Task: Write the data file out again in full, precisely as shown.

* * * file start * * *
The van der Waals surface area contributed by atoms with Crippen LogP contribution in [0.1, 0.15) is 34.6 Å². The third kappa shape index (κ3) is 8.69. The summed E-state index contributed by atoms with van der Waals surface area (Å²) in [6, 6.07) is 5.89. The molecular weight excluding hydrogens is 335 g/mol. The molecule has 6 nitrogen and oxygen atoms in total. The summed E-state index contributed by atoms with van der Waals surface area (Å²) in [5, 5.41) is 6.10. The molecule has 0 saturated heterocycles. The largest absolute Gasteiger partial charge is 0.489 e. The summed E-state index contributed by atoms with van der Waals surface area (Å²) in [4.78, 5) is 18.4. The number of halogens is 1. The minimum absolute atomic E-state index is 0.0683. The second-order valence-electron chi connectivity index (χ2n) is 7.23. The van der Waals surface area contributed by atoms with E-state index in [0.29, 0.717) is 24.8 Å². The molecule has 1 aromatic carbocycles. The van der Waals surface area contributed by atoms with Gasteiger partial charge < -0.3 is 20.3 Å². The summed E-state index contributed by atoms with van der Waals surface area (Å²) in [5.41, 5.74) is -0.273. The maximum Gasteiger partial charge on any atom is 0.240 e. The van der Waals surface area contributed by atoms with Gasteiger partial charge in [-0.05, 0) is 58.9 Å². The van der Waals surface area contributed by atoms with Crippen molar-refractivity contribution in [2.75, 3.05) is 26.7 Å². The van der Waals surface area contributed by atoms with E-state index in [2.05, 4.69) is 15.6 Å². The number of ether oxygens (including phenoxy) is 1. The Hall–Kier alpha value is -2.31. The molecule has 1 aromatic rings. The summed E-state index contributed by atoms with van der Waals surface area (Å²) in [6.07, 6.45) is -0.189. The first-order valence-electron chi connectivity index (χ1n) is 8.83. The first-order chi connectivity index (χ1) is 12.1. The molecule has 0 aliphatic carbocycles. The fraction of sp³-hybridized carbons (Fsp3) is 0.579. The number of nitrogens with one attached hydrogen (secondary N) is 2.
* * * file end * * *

The van der Waals surface area contributed by atoms with Crippen LogP contribution in [0.1, 0.15) is 34.6 Å². The third kappa shape index (κ3) is 8.69. The summed E-state index contributed by atoms with van der Waals surface area (Å²) in [6, 6.07) is 5.89. The molecular weight excluding hydrogens is 335 g/mol. The molecule has 6 nitrogen and oxygen atoms in total. The summed E-state index contributed by atoms with van der Waals surface area (Å²) in [5, 5.41) is 6.10. The molecule has 0 saturated heterocycles. The largest absolute Gasteiger partial charge is 0.489 e. The summed E-state index contributed by atoms with van der Waals surface area (Å²) in [4.78, 5) is 18.4. The number of halogens is 1. The minimum absolute atomic E-state index is 0.0683. The second-order valence-electron chi connectivity index (χ2n) is 7.23. The van der Waals surface area contributed by atoms with E-state index in [0.29, 0.717) is 24.8 Å². The molecule has 1 aromatic carbocycles. The van der Waals surface area contributed by atoms with Gasteiger partial charge < -0.3 is 20.3 Å². The summed E-state index contributed by atoms with van der Waals surface area (Å²) in [5.41, 5.74) is -0.273. The maximum Gasteiger partial charge on any atom is 0.240 e. The van der Waals surface area contributed by atoms with Gasteiger partial charge in [-0.05, 0) is 58.9 Å². The van der Waals surface area contributed by atoms with Crippen molar-refractivity contribution in [2.75, 3.05) is 26.7 Å². The van der Waals surface area contributed by atoms with E-state index in [2.05, 4.69) is 15.6 Å². The number of ether oxygens (including phenoxy) is 1. The Hall–Kier alpha value is -2.31. The molecule has 1 aromatic rings. The summed E-state index contributed by atoms with van der Waals surface area (Å²) in [6.07, 6.45) is -0.189. The first-order valence-electron chi connectivity index (χ1n) is 8.83. The first-order chi connectivity index (χ1) is 12.1. The molecule has 0 aliphatic carbocycles. The fraction of sp³-hybridized carbons (Fsp3) is 0.579. The number of nitrogens with one attached hydrogen (secondary N) is 2.